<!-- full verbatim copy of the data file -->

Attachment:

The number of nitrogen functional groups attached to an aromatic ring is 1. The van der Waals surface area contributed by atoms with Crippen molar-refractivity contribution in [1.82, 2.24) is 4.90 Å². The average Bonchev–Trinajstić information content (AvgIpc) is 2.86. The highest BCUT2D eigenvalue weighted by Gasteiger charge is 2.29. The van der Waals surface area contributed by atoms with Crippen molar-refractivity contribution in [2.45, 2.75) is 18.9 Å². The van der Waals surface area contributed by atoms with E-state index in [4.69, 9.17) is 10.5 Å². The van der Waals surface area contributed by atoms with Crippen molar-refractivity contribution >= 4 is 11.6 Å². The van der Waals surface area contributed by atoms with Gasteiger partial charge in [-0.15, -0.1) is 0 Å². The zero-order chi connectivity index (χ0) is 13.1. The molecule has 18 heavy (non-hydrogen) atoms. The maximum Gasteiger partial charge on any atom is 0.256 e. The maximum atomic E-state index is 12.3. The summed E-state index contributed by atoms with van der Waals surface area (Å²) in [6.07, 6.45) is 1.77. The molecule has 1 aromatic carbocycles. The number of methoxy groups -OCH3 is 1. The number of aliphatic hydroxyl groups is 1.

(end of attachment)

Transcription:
The number of nitrogen functional groups attached to an aromatic ring is 1. The van der Waals surface area contributed by atoms with Crippen molar-refractivity contribution in [1.82, 2.24) is 4.90 Å². The average Bonchev–Trinajstić information content (AvgIpc) is 2.86. The highest BCUT2D eigenvalue weighted by Gasteiger charge is 2.29. The van der Waals surface area contributed by atoms with Crippen molar-refractivity contribution in [2.45, 2.75) is 18.9 Å². The van der Waals surface area contributed by atoms with E-state index in [4.69, 9.17) is 10.5 Å². The van der Waals surface area contributed by atoms with Crippen molar-refractivity contribution >= 4 is 11.6 Å². The van der Waals surface area contributed by atoms with Gasteiger partial charge in [-0.15, -0.1) is 0 Å². The zero-order chi connectivity index (χ0) is 13.1. The molecule has 18 heavy (non-hydrogen) atoms. The maximum Gasteiger partial charge on any atom is 0.256 e. The maximum atomic E-state index is 12.3. The summed E-state index contributed by atoms with van der Waals surface area (Å²) in [6.07, 6.45) is 1.77. The molecule has 1 aromatic carbocycles. The number of methoxy groups -OCH3 is 1. The number of aliphatic hydroxyl groups is 1.